This case is largely controlled by Wooley v. Maynard, 430 U.S. 705 (1977). Wooley, the New Hampshire “Live Free or Die” license-plate case, makes clear that speech compulsions are as unconstitutional as speech restrictions. Wooley’s logic applies to custom wedding cakes and other types of visual art, not just verbal expression. It also applies to compulsions to create cakes and other works (including for money), not just to compulsions to display such works. Wooley should not be dismissed as easily as the Colorado Court of Appeals did below.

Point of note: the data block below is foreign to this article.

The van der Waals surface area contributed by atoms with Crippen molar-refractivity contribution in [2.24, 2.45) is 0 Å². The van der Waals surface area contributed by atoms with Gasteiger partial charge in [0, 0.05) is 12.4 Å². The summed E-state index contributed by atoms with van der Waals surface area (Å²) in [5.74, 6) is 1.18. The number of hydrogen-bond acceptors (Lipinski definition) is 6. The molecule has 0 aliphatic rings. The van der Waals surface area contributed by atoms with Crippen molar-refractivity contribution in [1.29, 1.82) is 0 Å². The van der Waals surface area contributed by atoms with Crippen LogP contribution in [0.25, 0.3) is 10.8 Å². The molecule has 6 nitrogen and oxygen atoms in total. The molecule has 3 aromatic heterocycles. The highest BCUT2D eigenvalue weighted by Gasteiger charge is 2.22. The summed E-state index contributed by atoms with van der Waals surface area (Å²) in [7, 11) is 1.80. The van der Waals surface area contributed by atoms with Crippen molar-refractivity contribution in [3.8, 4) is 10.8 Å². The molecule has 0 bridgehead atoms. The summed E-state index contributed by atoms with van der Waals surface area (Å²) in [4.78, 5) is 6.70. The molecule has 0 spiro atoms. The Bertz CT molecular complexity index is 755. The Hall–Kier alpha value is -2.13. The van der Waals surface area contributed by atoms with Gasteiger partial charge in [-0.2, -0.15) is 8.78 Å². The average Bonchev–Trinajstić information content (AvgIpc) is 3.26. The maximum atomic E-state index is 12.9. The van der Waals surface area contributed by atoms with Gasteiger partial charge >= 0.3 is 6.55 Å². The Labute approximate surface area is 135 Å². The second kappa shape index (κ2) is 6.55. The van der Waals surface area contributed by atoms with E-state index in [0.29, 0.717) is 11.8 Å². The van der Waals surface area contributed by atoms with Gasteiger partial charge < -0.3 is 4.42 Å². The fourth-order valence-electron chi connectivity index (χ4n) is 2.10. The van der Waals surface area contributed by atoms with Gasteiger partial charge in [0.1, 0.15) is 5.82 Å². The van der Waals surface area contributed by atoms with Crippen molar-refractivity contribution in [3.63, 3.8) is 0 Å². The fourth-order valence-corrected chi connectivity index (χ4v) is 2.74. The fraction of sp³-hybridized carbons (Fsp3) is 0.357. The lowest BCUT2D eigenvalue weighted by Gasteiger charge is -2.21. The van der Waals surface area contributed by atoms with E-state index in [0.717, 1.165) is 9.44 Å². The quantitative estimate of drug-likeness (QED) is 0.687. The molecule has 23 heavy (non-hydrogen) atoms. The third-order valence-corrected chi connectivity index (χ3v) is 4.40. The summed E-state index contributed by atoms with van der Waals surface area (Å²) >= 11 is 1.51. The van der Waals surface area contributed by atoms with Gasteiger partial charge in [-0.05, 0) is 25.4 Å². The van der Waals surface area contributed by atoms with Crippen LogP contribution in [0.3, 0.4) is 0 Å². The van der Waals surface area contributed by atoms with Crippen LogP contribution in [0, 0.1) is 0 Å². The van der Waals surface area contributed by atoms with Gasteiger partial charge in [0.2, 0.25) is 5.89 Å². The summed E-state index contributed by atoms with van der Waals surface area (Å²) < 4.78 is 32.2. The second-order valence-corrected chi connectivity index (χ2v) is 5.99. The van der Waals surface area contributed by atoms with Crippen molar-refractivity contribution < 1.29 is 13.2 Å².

Wooley also provides an important—and rather obvious—limiting principle to this constitutional protection: Although wedding (and other) vendors who produce and sell expressive works must be free to accept or reject particular jobs, this right does not apply to those who do not engage in protected speech. This Court can rule in favor of Masterpiece Cakeshop on free-speech grounds without blocking the enforcement of antidiscrimination law against caterers, hotels, limousine service operators, and the like.
Wooley secures an important constitutional right to which all speakers are entitled—whether religious or secular, liberal or conservative, pro- or anti-same-sex-marriage. The decision below violates that right.